Big Thief's 'Shark Smile' Is A Rocking Road Song Ending In Tragedy Lead singer Adrianne Lenker shares how Bruce Springsteen influenced the tune, which tells the story of a doomed car ride through the Midwest.
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Big Thief's 'Shark Smile' Is A Rocking Road Song Ending In Tragedy

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Big Thief's 'Shark Smile' Is A Rocking Road Song Ending In Tragedy

Big Thief's 'Shark Smile' Is A Rocking Road Song Ending In Tragedy

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LINDA WERTHEIMER, HOST:

Indie rock band Big Thief is ready to take off. With two albums already under its belt, the group from Brooklyn has won over fans with deeply personal songs written by lead singer Adrianne Lenker. That's why Big Thief is part of Slingshot, a new emerging artist project from NPR Music and member stations around the country. Jon Hart of KTBG Kansas City introduces us to "Shark Smile." It's a standout track from Big Thief's latest album "Capacity."

(SOUNDBITE OF SONG, "SHARK SMILE")

JON HART, BYLINE: Big Thief's Adrianne Lenker began playing guitar when she was barely big enough to hold one. She obsessed over the instrument in her teens, looking for ways it could add meaning to the song she was writing. Fast forward to the "Capacity" recording sessions, which took place at a friend's house in the wintertime - "Shark Smile" begins with Lenker's guitar, setting the raw, emotional tone for the story to come.

ADRIANNE LENKER: That's just kind of foreshadowing the turmoil that happens in the song. It's generally upbeat song. And I think it's just giving it tone.

HART: Adrianne wrote her first song at age 8 and still refers to songwriting as a need. Her father saw opportunity for her to become a child pop star. But the drive for self-expression led her to reject that path. And she began making her own music full time at age 16. Now 26, Lenker is writing songs that leave her bandmates reverential. They often take a knee when she occupies the spotlight.

(SOUNDBITE OF SONG, "SHARK SMILE")

LENKER: (Singing) She was a shark smile in the yellow van. She came around I stole a glance in my youth. A vampire - Evelyn shown quiet as roses sting.

HART: In "Shark Smile," Lenker looks to embody the best of the songwriters that she reveres.

LENKER: And I think, the tone of it, I was imagining that I was Bruce Springsteen. We've been listening to a lot of Bruce Springsteen, specifically "Nebraska." And I was just really feeling inspired by his way of singing.

(SOUNDBITE OF SONG, "STATE TROOPER")

BRUCE SPRINGSTEEN: (Singing) New Jersey turnpike, riding on a wet night 'neath the refinery's glow out where the great black rivers flow.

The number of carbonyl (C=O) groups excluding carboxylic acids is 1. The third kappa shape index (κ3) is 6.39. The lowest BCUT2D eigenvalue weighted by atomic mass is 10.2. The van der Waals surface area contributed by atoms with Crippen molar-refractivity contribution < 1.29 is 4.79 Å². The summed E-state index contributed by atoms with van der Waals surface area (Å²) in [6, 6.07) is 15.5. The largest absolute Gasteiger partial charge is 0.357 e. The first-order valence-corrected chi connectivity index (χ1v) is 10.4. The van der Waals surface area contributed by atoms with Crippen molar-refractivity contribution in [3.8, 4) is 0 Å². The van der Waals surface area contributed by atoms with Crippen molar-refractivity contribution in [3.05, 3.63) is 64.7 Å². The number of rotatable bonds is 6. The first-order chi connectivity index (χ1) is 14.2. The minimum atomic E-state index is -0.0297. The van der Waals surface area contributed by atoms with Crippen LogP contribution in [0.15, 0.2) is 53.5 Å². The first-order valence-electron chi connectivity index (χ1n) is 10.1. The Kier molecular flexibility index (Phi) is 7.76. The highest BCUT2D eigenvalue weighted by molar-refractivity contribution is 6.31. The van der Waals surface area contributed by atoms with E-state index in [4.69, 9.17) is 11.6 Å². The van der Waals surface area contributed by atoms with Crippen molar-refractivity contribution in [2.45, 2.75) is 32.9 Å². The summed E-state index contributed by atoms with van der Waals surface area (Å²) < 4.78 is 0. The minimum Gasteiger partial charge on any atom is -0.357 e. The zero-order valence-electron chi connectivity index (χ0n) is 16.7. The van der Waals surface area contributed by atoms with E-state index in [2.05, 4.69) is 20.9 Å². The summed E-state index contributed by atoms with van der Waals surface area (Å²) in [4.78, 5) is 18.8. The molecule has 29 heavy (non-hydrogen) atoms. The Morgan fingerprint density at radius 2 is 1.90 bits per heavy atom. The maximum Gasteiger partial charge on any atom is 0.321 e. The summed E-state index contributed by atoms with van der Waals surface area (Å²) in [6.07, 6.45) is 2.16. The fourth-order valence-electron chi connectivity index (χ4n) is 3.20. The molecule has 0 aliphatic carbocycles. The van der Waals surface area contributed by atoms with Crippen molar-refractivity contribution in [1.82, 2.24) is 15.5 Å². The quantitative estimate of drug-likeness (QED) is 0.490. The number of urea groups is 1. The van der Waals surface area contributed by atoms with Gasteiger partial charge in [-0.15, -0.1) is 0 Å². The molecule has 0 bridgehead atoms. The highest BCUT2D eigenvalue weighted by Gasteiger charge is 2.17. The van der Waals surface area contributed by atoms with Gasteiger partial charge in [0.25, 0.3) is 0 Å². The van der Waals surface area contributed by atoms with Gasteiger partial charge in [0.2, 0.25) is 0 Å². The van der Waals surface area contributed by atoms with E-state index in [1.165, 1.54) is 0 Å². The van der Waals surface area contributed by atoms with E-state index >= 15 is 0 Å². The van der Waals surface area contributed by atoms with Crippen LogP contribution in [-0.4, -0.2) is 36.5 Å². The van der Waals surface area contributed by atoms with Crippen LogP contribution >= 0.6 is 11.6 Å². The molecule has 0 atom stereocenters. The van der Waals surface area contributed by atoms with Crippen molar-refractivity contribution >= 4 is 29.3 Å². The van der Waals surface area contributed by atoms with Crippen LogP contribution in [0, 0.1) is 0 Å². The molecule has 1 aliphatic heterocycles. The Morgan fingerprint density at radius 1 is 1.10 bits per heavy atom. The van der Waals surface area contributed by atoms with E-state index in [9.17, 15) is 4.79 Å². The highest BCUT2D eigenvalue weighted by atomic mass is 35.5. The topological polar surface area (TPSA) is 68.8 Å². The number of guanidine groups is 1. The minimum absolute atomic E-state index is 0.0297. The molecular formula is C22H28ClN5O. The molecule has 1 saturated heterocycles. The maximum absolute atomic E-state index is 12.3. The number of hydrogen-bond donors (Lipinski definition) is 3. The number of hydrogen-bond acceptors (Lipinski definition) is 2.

LENKER: Something of the spirit of it - and I don't even know if any of it carried over. But I think without listening to Bruce Springsteen, this song wouldn't exists.

(SOUNDBITE OF SONG, "SHARK SMILE")

LENKER: (Singing) Evelyn's kiss was oxygen. I learned over to take it in.

HART: Inspired by Springsteen, Lenker has created protagonists in "Shark Smile" who are living on society's edge.

LENKER: The story is two people. I think they're lovers. They're very close, whatever it is. I think they're escaping. And they're in a car. And you're not exactly sure where they're headed, but they're in the Midwest. It's wild. There's money flying around on the dashboard.

(SOUNDBITE OF SONG, "SHARK SMILE")

LENKER: (Singing) And the money pile on the dashboard fluttering. And she said woo.

But it ends in a car accident. And one of them dies. And the other one lives.

HART: In telling the story of these characters, Lenker's dealing with loss in her own life and giving us the chance to address our own feelings on love and death through her work.

LENKER: There's also some heaviness around this song because that year three people who were in my world passed away in car accidents. So I think some of that came through.

(SOUNDBITE OF SONG, "SHARK SMILE")

LENKER: (Singing) It came over me at a bad time. She burned over the double line.

And just the feeling of losing this person - such a swell of love and wildness and the taste of life and the wind blowing, just this freedom and experiencing it - and then just suddenly, it's just brought to a halt. But that's the juxtaposition - that's the contrast or the duality that's everywhere in life.

HART: Adrianne Lenker from Big Thief talked about the song "Shark Smile." For NPR Music, I'm Jon Hart.

(SOUNDBITE OF SONG, "SHARK SMILE")

LENKER: (Singing) Baby, take me, too.

WERTHEIMER: Big Thief is in the inaugural class of Slingshot, a new collective effort of NPR Music highlighting emerging artists. You can learn more at npr.org/slingshot.

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